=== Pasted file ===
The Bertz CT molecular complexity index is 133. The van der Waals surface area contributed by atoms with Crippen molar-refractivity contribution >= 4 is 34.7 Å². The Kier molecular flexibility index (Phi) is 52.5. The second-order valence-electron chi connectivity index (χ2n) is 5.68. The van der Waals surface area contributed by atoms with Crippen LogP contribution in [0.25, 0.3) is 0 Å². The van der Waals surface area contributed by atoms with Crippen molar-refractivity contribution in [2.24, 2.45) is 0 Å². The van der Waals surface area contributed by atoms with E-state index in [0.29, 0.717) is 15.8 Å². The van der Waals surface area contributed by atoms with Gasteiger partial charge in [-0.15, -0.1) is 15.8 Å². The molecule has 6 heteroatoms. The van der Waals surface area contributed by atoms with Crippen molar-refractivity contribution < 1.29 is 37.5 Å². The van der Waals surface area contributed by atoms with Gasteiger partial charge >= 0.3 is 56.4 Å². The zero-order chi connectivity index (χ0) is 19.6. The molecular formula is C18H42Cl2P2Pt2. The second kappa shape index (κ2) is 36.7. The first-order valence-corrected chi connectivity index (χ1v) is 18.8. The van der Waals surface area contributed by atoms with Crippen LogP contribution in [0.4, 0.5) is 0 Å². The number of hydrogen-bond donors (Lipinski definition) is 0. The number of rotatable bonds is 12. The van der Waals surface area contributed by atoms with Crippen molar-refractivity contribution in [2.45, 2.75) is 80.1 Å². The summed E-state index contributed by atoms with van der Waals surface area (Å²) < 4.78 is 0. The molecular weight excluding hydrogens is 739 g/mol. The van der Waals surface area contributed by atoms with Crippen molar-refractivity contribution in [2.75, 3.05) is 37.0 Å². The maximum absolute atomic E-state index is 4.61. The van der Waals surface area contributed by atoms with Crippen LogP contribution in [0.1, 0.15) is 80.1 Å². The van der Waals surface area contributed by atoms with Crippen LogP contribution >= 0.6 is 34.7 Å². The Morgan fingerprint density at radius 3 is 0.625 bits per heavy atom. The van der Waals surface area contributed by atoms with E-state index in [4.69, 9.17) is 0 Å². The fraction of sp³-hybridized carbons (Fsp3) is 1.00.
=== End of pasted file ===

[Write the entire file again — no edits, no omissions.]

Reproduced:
The Bertz CT molecular complexity index is 133. The van der Waals surface area contributed by atoms with Crippen molar-refractivity contribution >= 4 is 34.7 Å². The Kier molecular flexibility index (Phi) is 52.5. The second-order valence-electron chi connectivity index (χ2n) is 5.68. The van der Waals surface area contributed by atoms with Crippen LogP contribution in [0.25, 0.3) is 0 Å². The van der Waals surface area contributed by atoms with Crippen molar-refractivity contribution in [2.24, 2.45) is 0 Å². The van der Waals surface area contributed by atoms with E-state index in [0.29, 0.717) is 15.8 Å². The van der Waals surface area contributed by atoms with Gasteiger partial charge in [-0.15, -0.1) is 15.8 Å². The molecule has 6 heteroatoms. The van der Waals surface area contributed by atoms with Crippen molar-refractivity contribution < 1.29 is 37.5 Å². The van der Waals surface area contributed by atoms with Gasteiger partial charge >= 0.3 is 56.4 Å². The zero-order chi connectivity index (χ0) is 19.6. The molecular formula is C18H42Cl2P2Pt2. The second kappa shape index (κ2) is 36.7. The first-order valence-corrected chi connectivity index (χ1v) is 18.8. The van der Waals surface area contributed by atoms with Crippen LogP contribution in [0.4, 0.5) is 0 Å². The number of hydrogen-bond donors (Lipinski definition) is 0. The number of rotatable bonds is 12. The van der Waals surface area contributed by atoms with Crippen molar-refractivity contribution in [2.45, 2.75) is 80.1 Å². The summed E-state index contributed by atoms with van der Waals surface area (Å²) < 4.78 is 0. The molecular weight excluding hydrogens is 739 g/mol. The van der Waals surface area contributed by atoms with Crippen molar-refractivity contribution in [2.75, 3.05) is 37.0 Å². The maximum absolute atomic E-state index is 4.61. The van der Waals surface area contributed by atoms with Crippen LogP contribution in [0.1, 0.15) is 80.1 Å². The van der Waals surface area contributed by atoms with Crippen LogP contribution >= 0.6 is 34.7 Å². The Morgan fingerprint density at radius 3 is 0.625 bits per heavy atom. The van der Waals surface area contributed by atoms with E-state index in [4.69, 9.17) is 0 Å². The fraction of sp³-hybridized carbons (Fsp3) is 1.00.